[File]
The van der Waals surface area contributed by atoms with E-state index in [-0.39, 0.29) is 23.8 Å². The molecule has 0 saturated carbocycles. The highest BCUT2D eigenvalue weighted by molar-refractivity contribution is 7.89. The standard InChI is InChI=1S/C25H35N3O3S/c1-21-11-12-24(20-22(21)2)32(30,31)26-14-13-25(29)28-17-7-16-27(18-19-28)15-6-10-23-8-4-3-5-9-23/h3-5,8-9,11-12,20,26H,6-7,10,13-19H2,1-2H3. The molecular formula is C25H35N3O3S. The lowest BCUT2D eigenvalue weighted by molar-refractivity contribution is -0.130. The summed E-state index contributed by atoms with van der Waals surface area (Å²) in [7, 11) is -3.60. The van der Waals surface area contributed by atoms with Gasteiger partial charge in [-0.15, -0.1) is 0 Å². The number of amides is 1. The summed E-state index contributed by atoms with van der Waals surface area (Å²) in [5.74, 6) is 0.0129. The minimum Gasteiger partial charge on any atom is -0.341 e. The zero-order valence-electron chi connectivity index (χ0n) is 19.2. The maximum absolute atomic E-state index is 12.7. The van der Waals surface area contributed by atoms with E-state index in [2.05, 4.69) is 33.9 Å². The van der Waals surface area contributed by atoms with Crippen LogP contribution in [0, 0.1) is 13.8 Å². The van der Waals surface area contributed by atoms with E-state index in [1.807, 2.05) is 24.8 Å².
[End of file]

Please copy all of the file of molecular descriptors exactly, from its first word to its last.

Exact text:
The van der Waals surface area contributed by atoms with E-state index in [-0.39, 0.29) is 23.8 Å². The molecule has 0 saturated carbocycles. The highest BCUT2D eigenvalue weighted by molar-refractivity contribution is 7.89. The standard InChI is InChI=1S/C25H35N3O3S/c1-21-11-12-24(20-22(21)2)32(30,31)26-14-13-25(29)28-17-7-16-27(18-19-28)15-6-10-23-8-4-3-5-9-23/h3-5,8-9,11-12,20,26H,6-7,10,13-19H2,1-2H3. The molecular formula is C25H35N3O3S. The lowest BCUT2D eigenvalue weighted by molar-refractivity contribution is -0.130. The summed E-state index contributed by atoms with van der Waals surface area (Å²) in [7, 11) is -3.60. The van der Waals surface area contributed by atoms with Gasteiger partial charge in [-0.15, -0.1) is 0 Å². The number of amides is 1. The summed E-state index contributed by atoms with van der Waals surface area (Å²) in [5.74, 6) is 0.0129. The minimum Gasteiger partial charge on any atom is -0.341 e. The zero-order valence-electron chi connectivity index (χ0n) is 19.2. The maximum absolute atomic E-state index is 12.7. The van der Waals surface area contributed by atoms with E-state index in [2.05, 4.69) is 33.9 Å². The van der Waals surface area contributed by atoms with Crippen LogP contribution in [0, 0.1) is 13.8 Å². The van der Waals surface area contributed by atoms with E-state index in [1.807, 2.05) is 24.8 Å².